top of page

Monthly Meet the Muse

Living life as art: Inspiring creativity with the messengers of mystery 


"In Greek mythology, all nine Muses are divine forces in the form of women that guide us in the making and remaking of the human spirit and the world. Each one calls us to a path of creativity and a commitment to live an authentic life."

- Angeles Arrien



In many ways, the muses represent a creative, erotic life force...that inspires and ignites. The nine sisters birth ideas through connection and with it the energies beyond the human realm and invite us into something new. 


The muses referred to mysterious messengers of creativity that bridged heaven and Earth. Ancients called on the muses as sources of knowledge and imagination as they believed creation was something out of their individual control. It was often said Zeus brought the muses to life to help others forget the evils of the world.


We hear their influence with these sayings:


  • "cloud nine"

  • " nine lives"

  • "a stich in time saves nine"

  • "whole nine yards"

  • "dressed to the nines"


The way that life moves through us also has deep associations with the number nine:

  • nine months in the womb

  • nine openings in the body

  • nine planets

  • nine orders of choirs in the nine circles of heaven in Christianity

  • nine rings of hell

  • nine cosmic levels in Aztec, Mayan, and Native American traditions



Author Angeles Arrien considers the muses versions of the healthy feminine as "being whole within themselves" and "being in the world but not of it." They provide inspiration for those who seek creativity and show us that a "life well lived is a work of art."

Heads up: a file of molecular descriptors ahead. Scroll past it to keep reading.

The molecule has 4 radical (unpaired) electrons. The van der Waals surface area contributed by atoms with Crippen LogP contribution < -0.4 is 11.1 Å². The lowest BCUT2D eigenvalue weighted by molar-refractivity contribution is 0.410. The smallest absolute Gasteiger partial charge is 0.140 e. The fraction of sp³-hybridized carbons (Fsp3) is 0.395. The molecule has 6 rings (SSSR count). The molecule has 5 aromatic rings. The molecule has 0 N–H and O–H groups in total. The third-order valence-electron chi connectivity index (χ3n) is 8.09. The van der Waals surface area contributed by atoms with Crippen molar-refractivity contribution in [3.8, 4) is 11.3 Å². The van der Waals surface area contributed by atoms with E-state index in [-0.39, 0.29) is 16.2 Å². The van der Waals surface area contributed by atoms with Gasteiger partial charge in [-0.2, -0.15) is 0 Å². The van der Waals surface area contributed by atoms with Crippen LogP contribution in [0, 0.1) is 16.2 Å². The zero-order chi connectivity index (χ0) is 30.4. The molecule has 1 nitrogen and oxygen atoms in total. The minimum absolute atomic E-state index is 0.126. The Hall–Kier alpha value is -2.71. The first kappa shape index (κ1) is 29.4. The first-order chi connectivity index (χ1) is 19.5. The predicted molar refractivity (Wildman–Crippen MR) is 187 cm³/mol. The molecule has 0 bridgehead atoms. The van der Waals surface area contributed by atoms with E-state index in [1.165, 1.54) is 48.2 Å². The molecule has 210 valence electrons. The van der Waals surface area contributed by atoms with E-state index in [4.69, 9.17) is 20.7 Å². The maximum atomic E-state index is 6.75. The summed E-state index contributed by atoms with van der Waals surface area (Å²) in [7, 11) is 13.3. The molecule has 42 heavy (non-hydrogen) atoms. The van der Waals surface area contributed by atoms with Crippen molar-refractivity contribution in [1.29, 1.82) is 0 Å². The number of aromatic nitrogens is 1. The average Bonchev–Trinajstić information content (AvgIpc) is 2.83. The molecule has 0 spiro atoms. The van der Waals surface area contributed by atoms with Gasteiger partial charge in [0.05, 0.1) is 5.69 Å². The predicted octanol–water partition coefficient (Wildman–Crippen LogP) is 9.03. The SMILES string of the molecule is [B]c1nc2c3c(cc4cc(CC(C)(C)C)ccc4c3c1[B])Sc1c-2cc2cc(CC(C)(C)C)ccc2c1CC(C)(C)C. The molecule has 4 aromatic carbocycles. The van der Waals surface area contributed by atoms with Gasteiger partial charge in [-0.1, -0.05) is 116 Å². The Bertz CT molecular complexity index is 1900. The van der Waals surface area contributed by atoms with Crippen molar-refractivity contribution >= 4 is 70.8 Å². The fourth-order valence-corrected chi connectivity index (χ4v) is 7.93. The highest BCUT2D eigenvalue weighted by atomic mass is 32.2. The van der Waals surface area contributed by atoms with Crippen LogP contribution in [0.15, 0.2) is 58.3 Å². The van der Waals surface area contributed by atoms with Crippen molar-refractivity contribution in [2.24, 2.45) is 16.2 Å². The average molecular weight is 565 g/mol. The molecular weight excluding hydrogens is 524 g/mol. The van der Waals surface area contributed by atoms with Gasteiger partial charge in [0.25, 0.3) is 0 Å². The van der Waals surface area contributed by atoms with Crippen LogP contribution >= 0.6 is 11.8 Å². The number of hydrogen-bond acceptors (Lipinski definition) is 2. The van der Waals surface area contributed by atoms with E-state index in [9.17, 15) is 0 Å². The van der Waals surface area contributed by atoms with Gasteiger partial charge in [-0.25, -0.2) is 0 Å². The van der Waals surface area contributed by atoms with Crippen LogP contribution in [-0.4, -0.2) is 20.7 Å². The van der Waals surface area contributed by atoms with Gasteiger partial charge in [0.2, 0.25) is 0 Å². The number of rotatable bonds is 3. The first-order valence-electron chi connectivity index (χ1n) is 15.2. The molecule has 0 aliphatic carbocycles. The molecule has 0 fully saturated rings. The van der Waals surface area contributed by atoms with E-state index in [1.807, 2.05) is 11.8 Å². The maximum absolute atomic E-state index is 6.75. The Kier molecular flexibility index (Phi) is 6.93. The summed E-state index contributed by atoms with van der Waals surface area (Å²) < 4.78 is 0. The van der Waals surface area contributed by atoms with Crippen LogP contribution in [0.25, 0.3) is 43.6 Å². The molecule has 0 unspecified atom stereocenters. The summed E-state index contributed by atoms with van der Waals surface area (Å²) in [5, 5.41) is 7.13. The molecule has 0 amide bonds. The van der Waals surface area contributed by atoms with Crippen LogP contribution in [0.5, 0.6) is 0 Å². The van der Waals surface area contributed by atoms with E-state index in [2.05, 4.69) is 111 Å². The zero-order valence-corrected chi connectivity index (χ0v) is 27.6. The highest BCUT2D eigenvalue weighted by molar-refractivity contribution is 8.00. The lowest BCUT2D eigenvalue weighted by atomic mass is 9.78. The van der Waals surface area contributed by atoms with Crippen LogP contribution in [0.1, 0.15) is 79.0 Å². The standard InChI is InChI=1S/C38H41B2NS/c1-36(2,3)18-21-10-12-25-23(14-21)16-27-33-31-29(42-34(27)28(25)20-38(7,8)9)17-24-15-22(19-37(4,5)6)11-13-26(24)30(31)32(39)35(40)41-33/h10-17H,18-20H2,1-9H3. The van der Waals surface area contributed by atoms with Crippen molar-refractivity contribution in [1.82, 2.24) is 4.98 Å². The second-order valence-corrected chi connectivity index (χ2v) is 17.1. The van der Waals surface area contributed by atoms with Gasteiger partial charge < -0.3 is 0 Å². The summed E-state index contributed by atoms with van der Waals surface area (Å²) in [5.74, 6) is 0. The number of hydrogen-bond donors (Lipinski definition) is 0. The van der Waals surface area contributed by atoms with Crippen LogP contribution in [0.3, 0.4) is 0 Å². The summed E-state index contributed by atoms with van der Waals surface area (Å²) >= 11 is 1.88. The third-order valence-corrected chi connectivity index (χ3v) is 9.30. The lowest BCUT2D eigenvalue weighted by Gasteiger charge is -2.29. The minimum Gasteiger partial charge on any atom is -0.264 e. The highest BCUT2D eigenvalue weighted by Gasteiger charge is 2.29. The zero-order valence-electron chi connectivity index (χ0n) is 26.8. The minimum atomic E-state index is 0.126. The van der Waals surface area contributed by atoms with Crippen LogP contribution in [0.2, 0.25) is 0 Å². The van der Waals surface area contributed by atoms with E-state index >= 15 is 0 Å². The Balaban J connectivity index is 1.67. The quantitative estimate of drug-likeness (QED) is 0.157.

In this email-only offering you will receive a monthly communication around the first of the month designed to spark creativity including:

  • Meditation

  • Meet the Muse date ideas

  • Music suggestions

  • Creativity prompts

  • Questions to consider









A Note on the word Muse:


“For too many centuries women have been being muses to artists. I wanted to be the muse, I wanted to be the wife of the artist, but I was really trying to avoid the final issue — that I had to do the job myself.” -Anais Nin


Without this mythical enchantment, our modern-day muses are often specific people in our lives who represent our inner beloved, anima and animus. 

According to C.G. Jung, individuation involves the important step of meeting these internal anima and animus figures for finding our wholeness and defines the anima as “archetype of life itself.” Though for many women, there is a dual role of being the muse/anima figure as well as having a relationship to the animus.  Jungian analyst Esther Harding says women who are more prone to being anima figures seem to have “a particular aptitude for reflecting the man’s anima.” However, living as an anima figure often means the personal ego remains unconscious and, in many ways, inhibits or slows the process of individuation. This additional step in individuation often goes unacknowledged until the anima figure woman consciously stops utilizing her inspirational, muse force as seduction or power over others and instead uses to inform her own creativity as eros.


For this reason, I don't identify as a muse, as it can perpetuate women as inspirational figures for others rather than for ourselves. I see the relationship to the feminine as an erotic evolution that fulfills itself when we come to ourselves as creative beings rather than inspiring creativity in others.



Muse classic statue.jpg



Muse from Proto-Indo-European men meaning "to think" 

Monthly Muse Schedule:

July 1 ::  Mnemosyne

(Mother of the Muses)


March :: 

April :: Erato

May :: 

bottom of page